When I was growing up in Monett, MO in the late fifties, I had a job selling Grit newspapers. I had inherited the route from my cousin, Kyle. He had developed a customer base that covered the entire town, so on Friday after school, I’d get on my bike and start delivering the papers that had been dropped off at my house the previous afternoon by the postman (in those days, there weren’t any female postal carriers in Monett, as far as I know). I had 65 papers to distribute before noon on Saturday, because I had to get to the post office by then and purchase a postal money order to send to the Grit headquarters in Pennsylvania. Usually, in addition to the money order, I’d buy the latest stamps to add to my collection. In 1960, the price of a stamp was four cents and I got a nickel for every newspaper I sold. If I had had a good week collecting from my customers, I might also buy a “plate block” of stamps, a special 4-stamp set that had the number of the plate that was used to print the stamps in the margin. Plate blocks were, and are, a prized specimen for collectors. I recently pulled out the boxes of stamps and my old stamp albums and found that all those plate blocks I bought long ago are missing. Like my coin collection, I probably broke them up and used them on letters when I no longer thought I’d need them.
Because I was in the post office every week, I got to know the clerks and they would occasionally save a nice set of stamps for me, even though there were several other stamp collectors in my town at that time. Some of them were my friends. One of them, Stanley Clark, lived just a few doors down the street. His father owned a second-hand store and every now and then, he would acquire a bunch stamps at an auction or from someone who was selling household items. Stanley and I would pour through those, hoping to find an “inverted Jenny” or a “Penny Black,” both the Holy Grails of stamp collecting. Of course, we never did, but we always knew that one day one would turn up.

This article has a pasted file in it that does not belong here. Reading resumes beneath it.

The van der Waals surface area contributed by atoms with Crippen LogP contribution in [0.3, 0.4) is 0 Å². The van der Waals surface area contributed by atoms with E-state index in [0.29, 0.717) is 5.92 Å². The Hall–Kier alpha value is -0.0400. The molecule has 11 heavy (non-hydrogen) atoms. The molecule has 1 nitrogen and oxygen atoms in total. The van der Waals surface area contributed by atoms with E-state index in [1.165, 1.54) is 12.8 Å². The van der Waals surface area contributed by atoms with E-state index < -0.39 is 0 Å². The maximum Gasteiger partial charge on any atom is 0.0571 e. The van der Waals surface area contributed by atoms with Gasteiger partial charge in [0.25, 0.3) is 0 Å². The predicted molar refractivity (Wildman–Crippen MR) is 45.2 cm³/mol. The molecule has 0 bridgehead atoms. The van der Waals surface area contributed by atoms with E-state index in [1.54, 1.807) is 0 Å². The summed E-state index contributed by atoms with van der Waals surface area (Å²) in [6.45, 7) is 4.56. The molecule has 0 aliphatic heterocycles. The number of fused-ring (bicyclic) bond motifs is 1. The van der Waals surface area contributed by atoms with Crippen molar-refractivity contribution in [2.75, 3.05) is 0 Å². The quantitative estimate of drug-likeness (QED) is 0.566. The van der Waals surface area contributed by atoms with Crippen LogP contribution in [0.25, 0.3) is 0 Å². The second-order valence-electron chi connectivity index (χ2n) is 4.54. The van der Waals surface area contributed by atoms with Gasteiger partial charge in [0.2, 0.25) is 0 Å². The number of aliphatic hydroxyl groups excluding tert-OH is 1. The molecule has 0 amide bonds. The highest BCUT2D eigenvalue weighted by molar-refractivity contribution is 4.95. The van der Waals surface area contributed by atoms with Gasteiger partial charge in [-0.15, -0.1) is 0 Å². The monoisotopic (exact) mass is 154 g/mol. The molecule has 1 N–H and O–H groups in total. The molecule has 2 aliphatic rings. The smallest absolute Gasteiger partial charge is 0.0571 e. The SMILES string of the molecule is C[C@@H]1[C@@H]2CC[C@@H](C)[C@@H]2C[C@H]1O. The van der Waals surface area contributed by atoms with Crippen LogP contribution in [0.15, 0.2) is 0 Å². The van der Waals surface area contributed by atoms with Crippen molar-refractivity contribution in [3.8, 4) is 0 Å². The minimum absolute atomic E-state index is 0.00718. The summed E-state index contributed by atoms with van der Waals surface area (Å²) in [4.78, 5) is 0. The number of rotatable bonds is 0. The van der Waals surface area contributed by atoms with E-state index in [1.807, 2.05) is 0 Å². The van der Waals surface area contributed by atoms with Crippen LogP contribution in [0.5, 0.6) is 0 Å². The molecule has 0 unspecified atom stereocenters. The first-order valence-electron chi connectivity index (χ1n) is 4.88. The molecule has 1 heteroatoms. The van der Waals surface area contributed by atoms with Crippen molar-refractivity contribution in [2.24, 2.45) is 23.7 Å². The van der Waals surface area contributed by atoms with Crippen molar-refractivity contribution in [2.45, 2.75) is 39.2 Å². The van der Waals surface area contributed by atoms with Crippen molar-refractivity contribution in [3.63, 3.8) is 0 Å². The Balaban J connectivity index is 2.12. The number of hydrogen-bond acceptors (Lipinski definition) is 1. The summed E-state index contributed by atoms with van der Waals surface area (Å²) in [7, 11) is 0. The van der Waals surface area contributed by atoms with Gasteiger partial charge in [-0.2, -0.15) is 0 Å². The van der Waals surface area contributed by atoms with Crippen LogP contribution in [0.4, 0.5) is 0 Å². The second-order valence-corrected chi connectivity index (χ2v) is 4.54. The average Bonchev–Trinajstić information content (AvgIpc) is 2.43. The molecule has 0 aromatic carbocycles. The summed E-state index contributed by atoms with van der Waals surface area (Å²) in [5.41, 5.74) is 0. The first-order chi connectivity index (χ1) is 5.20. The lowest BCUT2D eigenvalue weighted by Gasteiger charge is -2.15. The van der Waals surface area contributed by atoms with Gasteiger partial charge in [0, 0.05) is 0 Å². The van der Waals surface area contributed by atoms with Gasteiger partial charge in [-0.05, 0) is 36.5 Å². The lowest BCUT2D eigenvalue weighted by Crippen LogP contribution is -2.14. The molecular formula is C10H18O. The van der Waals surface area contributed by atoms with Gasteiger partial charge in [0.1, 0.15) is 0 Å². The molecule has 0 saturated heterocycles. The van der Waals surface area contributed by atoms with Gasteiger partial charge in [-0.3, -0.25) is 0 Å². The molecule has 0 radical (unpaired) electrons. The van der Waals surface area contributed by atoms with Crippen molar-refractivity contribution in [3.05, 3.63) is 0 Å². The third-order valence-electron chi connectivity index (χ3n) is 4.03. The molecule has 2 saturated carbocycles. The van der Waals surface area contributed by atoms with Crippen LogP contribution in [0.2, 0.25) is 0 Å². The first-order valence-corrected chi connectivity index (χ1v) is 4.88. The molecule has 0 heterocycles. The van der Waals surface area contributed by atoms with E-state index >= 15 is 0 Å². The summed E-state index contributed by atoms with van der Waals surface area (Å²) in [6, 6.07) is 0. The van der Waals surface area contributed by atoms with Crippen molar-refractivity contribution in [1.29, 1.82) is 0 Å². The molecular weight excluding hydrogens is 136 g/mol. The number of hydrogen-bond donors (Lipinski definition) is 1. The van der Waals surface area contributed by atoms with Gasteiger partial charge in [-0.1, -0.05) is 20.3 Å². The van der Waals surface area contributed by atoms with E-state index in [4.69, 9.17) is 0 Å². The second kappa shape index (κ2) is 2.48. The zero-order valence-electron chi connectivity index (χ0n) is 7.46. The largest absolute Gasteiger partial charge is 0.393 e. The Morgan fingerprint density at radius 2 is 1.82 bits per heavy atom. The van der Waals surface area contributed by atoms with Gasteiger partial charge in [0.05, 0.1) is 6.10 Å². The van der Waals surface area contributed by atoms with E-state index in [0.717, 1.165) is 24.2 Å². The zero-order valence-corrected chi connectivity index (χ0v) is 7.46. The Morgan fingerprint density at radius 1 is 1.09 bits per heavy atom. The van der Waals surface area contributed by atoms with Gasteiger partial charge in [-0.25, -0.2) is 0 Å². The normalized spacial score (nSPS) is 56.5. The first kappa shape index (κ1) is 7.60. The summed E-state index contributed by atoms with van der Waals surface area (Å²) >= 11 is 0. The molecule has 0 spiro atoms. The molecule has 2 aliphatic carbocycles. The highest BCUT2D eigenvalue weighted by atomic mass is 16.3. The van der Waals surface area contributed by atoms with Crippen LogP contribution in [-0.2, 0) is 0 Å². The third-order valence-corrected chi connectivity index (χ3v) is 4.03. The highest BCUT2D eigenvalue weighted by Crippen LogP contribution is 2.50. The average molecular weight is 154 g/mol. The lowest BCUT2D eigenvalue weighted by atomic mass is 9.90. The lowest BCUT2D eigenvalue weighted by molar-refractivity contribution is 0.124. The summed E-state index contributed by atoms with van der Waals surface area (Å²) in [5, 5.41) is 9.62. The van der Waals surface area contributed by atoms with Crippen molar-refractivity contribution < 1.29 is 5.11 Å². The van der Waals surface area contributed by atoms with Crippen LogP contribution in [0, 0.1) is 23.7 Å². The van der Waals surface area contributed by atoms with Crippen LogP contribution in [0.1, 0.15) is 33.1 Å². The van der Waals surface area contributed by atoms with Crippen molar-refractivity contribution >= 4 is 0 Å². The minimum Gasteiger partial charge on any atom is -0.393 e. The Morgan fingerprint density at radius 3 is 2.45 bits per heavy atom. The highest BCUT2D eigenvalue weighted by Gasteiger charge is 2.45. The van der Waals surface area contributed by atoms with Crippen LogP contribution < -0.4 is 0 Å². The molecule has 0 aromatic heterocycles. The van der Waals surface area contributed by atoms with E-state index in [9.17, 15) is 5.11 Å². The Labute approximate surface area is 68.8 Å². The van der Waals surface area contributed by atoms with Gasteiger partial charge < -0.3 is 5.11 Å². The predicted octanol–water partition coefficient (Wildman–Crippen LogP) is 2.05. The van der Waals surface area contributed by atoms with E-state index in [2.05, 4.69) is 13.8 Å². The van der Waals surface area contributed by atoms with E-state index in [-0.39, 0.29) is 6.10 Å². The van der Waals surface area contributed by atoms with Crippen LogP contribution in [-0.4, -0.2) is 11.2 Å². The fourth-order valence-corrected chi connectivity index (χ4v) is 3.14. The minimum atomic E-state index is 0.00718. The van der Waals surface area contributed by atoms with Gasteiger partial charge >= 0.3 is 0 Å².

The post office and the public library were the two most sacred spaces for me in Monett. Like I said, I visited the one every Saturday, and most Saturdays, I’d stop by the other one on the way home. I’d fill my bicycle basket with books and records, and the stamps I’d purchase. Those experiences gave me a love for reading and an excellent knowledge of geography and history. I learned where Bhutan and Eritrea and Liechtenstein are from my stamp collection. Sadly, many of the countries I liked best then, because of their stamps, no longer exist, or they have changed their names because, happily, they gained their independence from their European colonizers. Ever hear of North Ingermanland or Ponta Delgada? If you are an avid stamp collector, you probably have.
All this is to say that the United States Postal Service was an important part of my life growing up and continues to be so, especially now. Postal workers have been some of the true heroes during this pandemic. We can allow a campaign crony of Donald Trump to destroy it. The post office is essential to democracy. Woody Guthrie knew who to fight against.
SAVE THE POST OFFICE